Advanced search

TES article on the school year

(12 Posts)
EuphemiaMcGonagall Wed 10-Aug-11 16:32:10


PotteringAlong Wed 10-Aug-11 16:42:27

That's the weirdest thing I've read for ages! I tried to work out in my head how it would work and have given up...!

EuphemiaMcGonagall Wed 10-Aug-11 16:44:27

Same here! And how it makes life easier for parents, I don't know! More flexibility in when to go on holiday?

Can you imagine kids being allowed to choose when they have their education ...?

EdithWeston Wed 10-Aug-11 16:51:42

Might, I suppose, just work if children were in cohorts (so you're not forever repeating bits for the benefit of children who'd opted out the previous week).

And of course, every school would have to run cohorts at the same time, and undertake to put siblings - even at different schools - in the same cohort. Or it's good bye to the family holiday altogether.

Dreadful idea.

fivecandles Wed 10-Aug-11 20:49:18

Well, maybe what the article suggests has its problems but I agree the school year needs talking about. I started a thread about reducing the summer holiday to 1 month and extending the half-term holidays in October and February to 2 weeks earlier. My view is that the summer holiday IS too long and there are good academic and economic reasons for at least thinking about changes. It amazes me how resistant people are to change and policies are based on what has gone before or assumption rather than evidence.

fivecandles Wed 10-Aug-11 21:43:21

And it could certainly be argued that the recent riots involving young people have been partly enabled or exacerbated by the long holidays.

TeamEdward Wed 10-Aug-11 21:54:47

Message withdrawn at poster's request.

EdithWeston Wed 10-Aug-11 22:10:35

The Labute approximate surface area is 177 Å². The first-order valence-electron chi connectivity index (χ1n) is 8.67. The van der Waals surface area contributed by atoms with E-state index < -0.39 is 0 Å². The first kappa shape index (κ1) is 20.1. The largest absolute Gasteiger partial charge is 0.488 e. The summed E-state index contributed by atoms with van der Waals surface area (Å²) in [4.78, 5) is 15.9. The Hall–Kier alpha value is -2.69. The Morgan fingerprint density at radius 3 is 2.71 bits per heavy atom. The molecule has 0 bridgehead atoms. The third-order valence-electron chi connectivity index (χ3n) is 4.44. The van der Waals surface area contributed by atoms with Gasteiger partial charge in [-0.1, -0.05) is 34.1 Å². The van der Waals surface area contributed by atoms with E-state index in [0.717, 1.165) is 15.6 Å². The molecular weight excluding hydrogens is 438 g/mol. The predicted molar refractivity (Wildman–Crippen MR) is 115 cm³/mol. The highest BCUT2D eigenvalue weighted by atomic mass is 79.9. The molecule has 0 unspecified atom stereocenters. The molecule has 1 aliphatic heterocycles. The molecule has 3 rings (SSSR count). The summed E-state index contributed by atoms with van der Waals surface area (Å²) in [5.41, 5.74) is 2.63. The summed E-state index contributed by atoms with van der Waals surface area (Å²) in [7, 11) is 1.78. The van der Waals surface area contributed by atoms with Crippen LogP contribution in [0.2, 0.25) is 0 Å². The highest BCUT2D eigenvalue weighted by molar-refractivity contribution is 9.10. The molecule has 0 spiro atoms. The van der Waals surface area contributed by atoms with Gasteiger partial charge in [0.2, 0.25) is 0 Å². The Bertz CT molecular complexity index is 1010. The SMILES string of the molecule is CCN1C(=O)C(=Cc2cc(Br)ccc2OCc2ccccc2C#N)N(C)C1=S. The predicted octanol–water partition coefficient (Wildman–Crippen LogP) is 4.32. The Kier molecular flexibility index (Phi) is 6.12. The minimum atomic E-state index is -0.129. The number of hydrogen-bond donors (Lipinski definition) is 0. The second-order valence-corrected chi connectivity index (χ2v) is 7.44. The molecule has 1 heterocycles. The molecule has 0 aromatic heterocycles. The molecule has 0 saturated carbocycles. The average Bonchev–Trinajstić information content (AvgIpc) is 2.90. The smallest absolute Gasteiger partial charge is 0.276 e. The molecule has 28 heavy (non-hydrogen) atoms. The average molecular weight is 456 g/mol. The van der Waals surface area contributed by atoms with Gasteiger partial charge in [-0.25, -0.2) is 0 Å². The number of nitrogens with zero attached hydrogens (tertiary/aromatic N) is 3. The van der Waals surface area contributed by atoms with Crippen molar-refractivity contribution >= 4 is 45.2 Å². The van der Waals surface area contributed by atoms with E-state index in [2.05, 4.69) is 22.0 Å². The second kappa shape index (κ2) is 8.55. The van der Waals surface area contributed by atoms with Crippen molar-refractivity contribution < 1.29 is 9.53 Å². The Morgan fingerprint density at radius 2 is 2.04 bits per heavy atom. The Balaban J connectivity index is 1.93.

On a boringly practical note, schools periodically need the longer closures for disruptive maintenance work. Not every school all the time, of course, but if the buildings were in constant use they're would never be a natural opportunity.

I quite like the idea of pruning the long summer holiday in favour of a two week half term, especially in the Bank Holiday free, lengthy autumn term.

cricketballs Wed 10-Aug-11 22:44:23

just as somone on the article has commented; what do you do when you only have 1 teacher for a specific subject?

jabed Thu 11-Aug-11 07:22:03

Maybe the solution is to have a choice of schools in each LA who work to different holidays and parents can have a choice if they want it? After all, it is about choice isnt it?

Then the rest of us can choose the traditional pattern if we want. Teachers could also choose the kind of school they want to work in - jobs allowing of course.

EdithWeston Thu 11-Aug-11 08:49:55

jabed - it is about choice. But not everyone gets into the school of their choice. So especially at secondary school transfer time, you could get families unable to have a proper break because they could not secure "matching" schools - for years depending on age gap.

Or would you change entry criteria to prioritise "matching cohort" above everything else?

jabed Thu 11-Aug-11 09:13:11

Edith - I wouldnt change anything personally. Its others who want these changes. I am not sure though if they speak for a majority.

I am sure those schools set up with a specific change in school year could make their entry criterai to prioritise for different holidays. Of course the problem will arise when as you say parents who do not want these holidays are allocated such a school because others are over subscribed.

But one always has a choice. I am curently choosing home education for my DS for example I and I am a teacher and work in a school nonetheless).
If I sent my VS to school I would certainly want to choose one which suited my own holiday pattern - and its a traditional school pattern and one I like very much. Indeed being very honest, its one of the few remaining reasons for staying in the job now. Most of the other reasons I entered the job in the first place have been eroded to nothing or changed completely.

But other parents may see things differently and the new pattern may prove very popular.

Join the discussion

Registering is free, easy, and means you can join in the discussion, watch threads, get discounts, win prizes and lots more.

Register now »

Already registered? Log in with: